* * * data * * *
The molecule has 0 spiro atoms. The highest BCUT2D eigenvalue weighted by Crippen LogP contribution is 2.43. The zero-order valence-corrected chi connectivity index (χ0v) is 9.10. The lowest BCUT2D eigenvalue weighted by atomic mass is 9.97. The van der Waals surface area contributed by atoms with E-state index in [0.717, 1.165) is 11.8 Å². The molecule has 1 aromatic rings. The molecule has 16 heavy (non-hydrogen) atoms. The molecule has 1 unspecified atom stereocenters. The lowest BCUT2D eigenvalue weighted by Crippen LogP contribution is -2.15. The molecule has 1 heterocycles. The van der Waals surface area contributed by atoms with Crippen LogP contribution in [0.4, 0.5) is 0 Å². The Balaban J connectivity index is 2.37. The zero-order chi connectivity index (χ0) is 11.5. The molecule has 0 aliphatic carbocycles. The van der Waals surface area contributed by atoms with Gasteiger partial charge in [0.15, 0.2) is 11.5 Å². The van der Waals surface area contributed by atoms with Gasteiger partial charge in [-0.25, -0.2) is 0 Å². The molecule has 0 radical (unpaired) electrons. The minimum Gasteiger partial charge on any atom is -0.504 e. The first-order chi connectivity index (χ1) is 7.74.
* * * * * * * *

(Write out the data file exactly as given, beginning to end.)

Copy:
The molecule has 0 spiro atoms. The highest BCUT2D eigenvalue weighted by Crippen LogP contribution is 2.43. The zero-order valence-corrected chi connectivity index (χ0v) is 9.10. The lowest BCUT2D eigenvalue weighted by atomic mass is 9.97. The van der Waals surface area contributed by atoms with E-state index in [0.717, 1.165) is 11.8 Å². The molecule has 1 aromatic rings. The molecule has 16 heavy (non-hydrogen) atoms. The molecule has 1 unspecified atom stereocenters. The lowest BCUT2D eigenvalue weighted by Crippen LogP contribution is -2.15. The molecule has 1 heterocycles. The van der Waals surface area contributed by atoms with Crippen LogP contribution in [0.4, 0.5) is 0 Å². The Balaban J connectivity index is 2.37. The zero-order chi connectivity index (χ0) is 11.5. The molecule has 0 aliphatic carbocycles. The van der Waals surface area contributed by atoms with Gasteiger partial charge in [0.15, 0.2) is 11.5 Å². The van der Waals surface area contributed by atoms with Gasteiger partial charge in [-0.25, -0.2) is 0 Å². The molecule has 0 radical (unpaired) electrons. The minimum Gasteiger partial charge on any atom is -0.504 e. The first-order chi connectivity index (χ1) is 7.74.